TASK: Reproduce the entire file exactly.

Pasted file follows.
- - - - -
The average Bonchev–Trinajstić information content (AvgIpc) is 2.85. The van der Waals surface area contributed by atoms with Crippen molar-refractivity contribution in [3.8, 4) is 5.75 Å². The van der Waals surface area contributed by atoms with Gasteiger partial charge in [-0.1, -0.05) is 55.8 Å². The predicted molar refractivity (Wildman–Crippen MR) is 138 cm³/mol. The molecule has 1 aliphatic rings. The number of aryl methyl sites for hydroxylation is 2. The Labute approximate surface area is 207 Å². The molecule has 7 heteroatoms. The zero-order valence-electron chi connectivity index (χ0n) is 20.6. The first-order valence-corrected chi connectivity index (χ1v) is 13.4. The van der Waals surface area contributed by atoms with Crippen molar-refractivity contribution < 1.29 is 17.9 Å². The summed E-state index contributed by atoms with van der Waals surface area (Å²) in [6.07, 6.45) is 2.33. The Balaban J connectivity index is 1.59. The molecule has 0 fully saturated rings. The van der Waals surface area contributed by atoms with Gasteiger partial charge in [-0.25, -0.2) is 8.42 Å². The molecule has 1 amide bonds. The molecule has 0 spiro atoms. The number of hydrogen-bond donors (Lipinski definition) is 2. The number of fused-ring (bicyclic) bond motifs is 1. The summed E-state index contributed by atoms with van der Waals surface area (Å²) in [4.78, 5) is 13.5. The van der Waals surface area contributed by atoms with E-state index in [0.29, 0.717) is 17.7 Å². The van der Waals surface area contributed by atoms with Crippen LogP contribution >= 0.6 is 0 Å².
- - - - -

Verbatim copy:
The average Bonchev–Trinajstić information content (AvgIpc) is 2.85. The van der Waals surface area contributed by atoms with Crippen molar-refractivity contribution in [3.8, 4) is 5.75 Å². The van der Waals surface area contributed by atoms with Gasteiger partial charge in [-0.1, -0.05) is 55.8 Å². The predicted molar refractivity (Wildman–Crippen MR) is 138 cm³/mol. The molecule has 1 aliphatic rings. The number of aryl methyl sites for hydroxylation is 2. The Labute approximate surface area is 207 Å². The molecule has 7 heteroatoms. The zero-order valence-electron chi connectivity index (χ0n) is 20.6. The first-order valence-corrected chi connectivity index (χ1v) is 13.4. The van der Waals surface area contributed by atoms with Crippen molar-refractivity contribution < 1.29 is 17.9 Å². The summed E-state index contributed by atoms with van der Waals surface area (Å²) in [6.07, 6.45) is 2.33. The Balaban J connectivity index is 1.59. The molecule has 0 fully saturated rings. The van der Waals surface area contributed by atoms with Gasteiger partial charge in [-0.25, -0.2) is 8.42 Å². The molecule has 1 amide bonds. The molecule has 0 spiro atoms. The number of hydrogen-bond donors (Lipinski definition) is 2. The number of fused-ring (bicyclic) bond motifs is 1. The summed E-state index contributed by atoms with van der Waals surface area (Å²) in [4.78, 5) is 13.5. The van der Waals surface area contributed by atoms with E-state index in [0.29, 0.717) is 17.7 Å². The van der Waals surface area contributed by atoms with Crippen LogP contribution >= 0.6 is 0 Å².